beholden to nobody for their keep. Their
honesty is not always unimpeachable, but
many of them are strictly honest ; and
when we remember the very high places of


British commerce that are defiled by dirty
tricks of trade, we should be chary of
casting pharisaic stones at those of the
uninstructed, sorely-tempted street-sellers
who do try to defraud their customers.

It is our tramp class, whom we too
often encourage by miscalled i charity,'
because we like to buy a little reputation
for benevolence, from ourselves or others,
cheap ; because we are too indolent to
make inquiries ; or because we want to get
rid of the bore of having a disagreeable-
looking, brimstone-scented object running
beside us on the pavement, or whining or
bullying at our doors it is our tramps
who, par excellence (or the lack of it), form
the lazily-dishonest species of the awfully
large body slumped under the generic
head of the London Poor. A professional
thief seems almost respectable in com-
parison with a tramp. The trained thief
has a theory that alienum is rightfully suum,


and, to carry his theory into practice^ he
will expose himself to risk, and sometimes
work very hard. The tramp's theory of
the universe, on the other hand, is this
that he is to be fed and housed without
any trouble to himself. He is ready to
steal and riot, when he can do so without
much danger ; for l a lark ' he will even
risk his neck ; but, as a rule, he thinks
that the less he does the more society is
bound to support him. Sometimes he will
not even take the trouble to beg. I have
seen tattered tramps lounging in Regent
Street, on a fine day, with as self-possessed
an air as any l swell ' upon the pavement.
They had slept the night before in a casual
ward; another casual ward was waiting
for them ; they had managed somehow to
get a dinner ; and so they were amusing
themselves by ' looking at the shops.' A
poor man who genuinely shrinks from
observation because of his tatteredness is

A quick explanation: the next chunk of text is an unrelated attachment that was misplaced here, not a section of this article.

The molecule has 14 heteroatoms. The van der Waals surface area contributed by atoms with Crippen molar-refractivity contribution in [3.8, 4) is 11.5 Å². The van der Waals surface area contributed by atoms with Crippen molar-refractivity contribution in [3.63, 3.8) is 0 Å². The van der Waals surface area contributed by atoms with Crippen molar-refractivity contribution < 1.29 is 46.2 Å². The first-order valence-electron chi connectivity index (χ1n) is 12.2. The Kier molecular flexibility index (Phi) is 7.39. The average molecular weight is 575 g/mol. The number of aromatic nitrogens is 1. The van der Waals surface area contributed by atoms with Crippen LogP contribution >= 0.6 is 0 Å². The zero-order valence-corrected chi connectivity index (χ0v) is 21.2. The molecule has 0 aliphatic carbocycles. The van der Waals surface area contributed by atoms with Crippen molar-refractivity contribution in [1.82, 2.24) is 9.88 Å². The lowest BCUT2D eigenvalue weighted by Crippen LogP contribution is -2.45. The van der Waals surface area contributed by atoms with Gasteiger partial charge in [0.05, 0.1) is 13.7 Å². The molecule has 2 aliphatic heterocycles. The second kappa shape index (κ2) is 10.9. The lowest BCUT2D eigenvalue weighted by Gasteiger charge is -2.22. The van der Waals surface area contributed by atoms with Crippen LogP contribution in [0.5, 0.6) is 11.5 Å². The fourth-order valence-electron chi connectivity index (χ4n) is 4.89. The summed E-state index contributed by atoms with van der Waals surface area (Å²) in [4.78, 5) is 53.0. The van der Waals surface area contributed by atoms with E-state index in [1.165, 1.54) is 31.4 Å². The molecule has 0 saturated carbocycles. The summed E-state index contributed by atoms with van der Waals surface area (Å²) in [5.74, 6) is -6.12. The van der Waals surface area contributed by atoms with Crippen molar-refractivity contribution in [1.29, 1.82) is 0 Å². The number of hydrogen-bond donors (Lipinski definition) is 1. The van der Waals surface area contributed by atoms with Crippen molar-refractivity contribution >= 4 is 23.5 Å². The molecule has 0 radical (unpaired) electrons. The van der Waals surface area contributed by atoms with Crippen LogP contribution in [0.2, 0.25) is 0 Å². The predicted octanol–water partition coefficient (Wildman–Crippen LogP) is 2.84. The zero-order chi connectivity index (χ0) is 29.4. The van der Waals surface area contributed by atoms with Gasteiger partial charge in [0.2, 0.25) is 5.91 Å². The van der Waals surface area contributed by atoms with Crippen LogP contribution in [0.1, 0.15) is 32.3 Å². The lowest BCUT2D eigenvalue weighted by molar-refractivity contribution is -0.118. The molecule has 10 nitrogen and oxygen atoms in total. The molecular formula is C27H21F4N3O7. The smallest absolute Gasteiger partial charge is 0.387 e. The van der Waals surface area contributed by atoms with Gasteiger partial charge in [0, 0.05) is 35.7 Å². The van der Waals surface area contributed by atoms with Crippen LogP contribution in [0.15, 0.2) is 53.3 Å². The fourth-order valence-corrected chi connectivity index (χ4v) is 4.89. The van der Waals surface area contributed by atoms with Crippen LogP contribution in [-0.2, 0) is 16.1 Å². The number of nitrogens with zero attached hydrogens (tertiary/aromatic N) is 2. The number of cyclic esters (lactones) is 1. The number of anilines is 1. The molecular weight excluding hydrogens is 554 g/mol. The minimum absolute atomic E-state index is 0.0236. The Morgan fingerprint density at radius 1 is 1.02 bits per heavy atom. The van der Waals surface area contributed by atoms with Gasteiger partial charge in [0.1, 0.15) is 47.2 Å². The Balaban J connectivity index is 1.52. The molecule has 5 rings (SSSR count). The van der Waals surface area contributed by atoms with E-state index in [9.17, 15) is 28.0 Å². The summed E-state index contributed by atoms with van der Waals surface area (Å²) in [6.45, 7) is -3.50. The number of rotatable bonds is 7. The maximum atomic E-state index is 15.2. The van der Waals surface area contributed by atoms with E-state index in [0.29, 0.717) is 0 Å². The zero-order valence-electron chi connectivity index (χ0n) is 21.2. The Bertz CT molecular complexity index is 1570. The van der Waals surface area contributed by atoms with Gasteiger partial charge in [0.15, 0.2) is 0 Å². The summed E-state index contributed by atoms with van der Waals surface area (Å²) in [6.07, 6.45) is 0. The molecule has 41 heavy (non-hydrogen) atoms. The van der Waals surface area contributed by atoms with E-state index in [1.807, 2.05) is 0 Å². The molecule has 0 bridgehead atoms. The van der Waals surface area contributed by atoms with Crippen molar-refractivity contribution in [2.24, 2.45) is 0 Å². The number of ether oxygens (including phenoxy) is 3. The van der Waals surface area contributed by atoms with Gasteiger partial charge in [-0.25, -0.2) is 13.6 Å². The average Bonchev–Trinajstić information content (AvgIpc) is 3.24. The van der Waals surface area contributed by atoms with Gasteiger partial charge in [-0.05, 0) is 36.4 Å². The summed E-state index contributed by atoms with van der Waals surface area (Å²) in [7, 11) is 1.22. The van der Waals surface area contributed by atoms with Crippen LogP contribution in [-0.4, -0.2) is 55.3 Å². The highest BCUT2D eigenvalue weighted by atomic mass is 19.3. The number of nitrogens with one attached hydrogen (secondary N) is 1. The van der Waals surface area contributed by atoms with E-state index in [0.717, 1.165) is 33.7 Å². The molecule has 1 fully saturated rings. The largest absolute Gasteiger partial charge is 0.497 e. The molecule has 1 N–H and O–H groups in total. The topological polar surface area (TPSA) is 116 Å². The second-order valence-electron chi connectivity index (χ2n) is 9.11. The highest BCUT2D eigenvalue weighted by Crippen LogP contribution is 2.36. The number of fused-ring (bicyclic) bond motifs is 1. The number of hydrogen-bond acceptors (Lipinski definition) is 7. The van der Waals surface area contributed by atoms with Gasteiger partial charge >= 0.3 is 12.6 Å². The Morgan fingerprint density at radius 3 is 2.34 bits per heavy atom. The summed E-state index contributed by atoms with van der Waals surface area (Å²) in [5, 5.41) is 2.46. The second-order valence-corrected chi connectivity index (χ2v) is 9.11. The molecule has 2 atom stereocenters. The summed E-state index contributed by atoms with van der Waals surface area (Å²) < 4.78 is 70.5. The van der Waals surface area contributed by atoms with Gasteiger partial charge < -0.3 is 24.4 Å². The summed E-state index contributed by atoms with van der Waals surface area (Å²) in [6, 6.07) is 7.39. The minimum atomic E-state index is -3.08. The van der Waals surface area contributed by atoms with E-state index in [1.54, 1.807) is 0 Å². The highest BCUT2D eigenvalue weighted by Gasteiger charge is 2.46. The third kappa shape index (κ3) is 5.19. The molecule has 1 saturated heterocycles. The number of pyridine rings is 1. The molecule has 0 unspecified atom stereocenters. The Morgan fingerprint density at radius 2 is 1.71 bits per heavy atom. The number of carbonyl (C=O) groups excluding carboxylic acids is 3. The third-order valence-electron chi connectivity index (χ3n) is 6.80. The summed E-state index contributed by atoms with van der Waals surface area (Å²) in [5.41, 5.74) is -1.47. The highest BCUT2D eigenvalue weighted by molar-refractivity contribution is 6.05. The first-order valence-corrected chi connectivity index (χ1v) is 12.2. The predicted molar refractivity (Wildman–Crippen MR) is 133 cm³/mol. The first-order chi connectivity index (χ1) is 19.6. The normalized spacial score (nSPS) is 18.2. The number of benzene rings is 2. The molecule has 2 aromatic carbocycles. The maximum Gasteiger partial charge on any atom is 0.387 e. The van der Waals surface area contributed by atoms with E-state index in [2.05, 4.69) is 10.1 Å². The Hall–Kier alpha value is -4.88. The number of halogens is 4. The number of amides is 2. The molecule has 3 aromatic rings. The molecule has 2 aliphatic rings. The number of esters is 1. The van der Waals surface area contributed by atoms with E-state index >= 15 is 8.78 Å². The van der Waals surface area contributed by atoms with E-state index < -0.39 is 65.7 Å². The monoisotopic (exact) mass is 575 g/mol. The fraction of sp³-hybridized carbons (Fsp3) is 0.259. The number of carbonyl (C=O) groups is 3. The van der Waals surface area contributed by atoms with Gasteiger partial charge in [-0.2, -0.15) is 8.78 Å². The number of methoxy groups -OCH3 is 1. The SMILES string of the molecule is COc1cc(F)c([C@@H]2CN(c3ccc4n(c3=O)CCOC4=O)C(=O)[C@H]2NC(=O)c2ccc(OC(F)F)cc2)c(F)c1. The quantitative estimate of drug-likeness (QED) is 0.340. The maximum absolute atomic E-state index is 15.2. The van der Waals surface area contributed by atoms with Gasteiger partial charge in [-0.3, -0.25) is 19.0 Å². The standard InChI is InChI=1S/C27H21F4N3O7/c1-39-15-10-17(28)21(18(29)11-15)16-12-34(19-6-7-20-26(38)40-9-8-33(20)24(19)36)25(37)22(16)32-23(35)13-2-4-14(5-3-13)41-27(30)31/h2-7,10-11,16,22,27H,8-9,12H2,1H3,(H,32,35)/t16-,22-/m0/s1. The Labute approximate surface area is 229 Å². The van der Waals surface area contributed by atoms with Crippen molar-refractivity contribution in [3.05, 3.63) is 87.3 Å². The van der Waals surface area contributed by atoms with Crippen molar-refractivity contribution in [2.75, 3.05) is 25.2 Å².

one of the most pity-moving sights that
can be seen, but this lazy contentment
with rags is loathsomely fearful to behold.
It is a pungent satire on the philosophy
and religion which make a merit of a
man's learning to live on as little as he can
although, when they have the oppor-
tunity of gratifying them, tramps are by
no means ascetics in any of their appetites.
And yet, despicable as the dirty tramp
may seem, sluggishly feeding on society
*like parasitic vermin, his is a state into
which it is far easier for a once self-re-
specting man to sink and subside than
those disposed to despise him might like to
believe possible. As a contrast to some of
these lives I have recorded, I will give the
history of such a man. I fell in with him
at the Refuge, and got him to talk pretty
freely with me. Now and then he gave a
professionally sanctimonious whine, in the
hope of propitiating me ; when he spoke of


the time when he was in work, he did seem
to feel a momentary touch of shame ; but
a chuckle over his adroitness in making
other people provide for him ran through
the greater part of his narrative. He
could read and write, and, though he
interlarded his talk with the l cadger's
cant ' he had picked up not only in Lon-
don, but all over England, he otherwise
spoke pretty correctly. His clothing was
wretched, and he was very dirty ; but
there was no trace of famine in his fleshy
face and form. He would not give me his
real name. l Figs ' was the name, he said,
he went by- why, he could not, or would
not, tell. He had been apprenticed to a
carpenter in Maidstone, and, for a year or
two after the expiration of his apprentice-
ship, had earned good wages as a journey-
man. ' I used to go to All Saints' of a
Sunday it's a fine old church, and I used
to like to see the soldiers of a morning.


They've cavalry soldiers of all sorts at the
barracks, big and little, red and blue ; and
they used to make a pretty sight marching
in and out, and clanking their spurs and
their sabres when they got up and down at
prayers. I was always fond of variety.
Sometimes I'd go in the afternoon. There's
a travellers' house on the left-hand side as
you come up from the bridge. When I've
seen the tramps and the hoppers hanging
about there of a Sunday afternoon, and the
church-geing folks looking at them half-
frightened, I little thought I should ever
.be one of them ; but I've had some jolly
larks in that house since.'

Work became slack in Maidstone, and
after spending almost all his savings in
search of it in his native town, the car-
penter started on foot for London. ' Least-
ways I footed it to Gravesend, meaning
to take the boat there. I'd got a bundle of
my clothes, and my tool basket, and a sliill-


ing or two. When I was going up Bluebell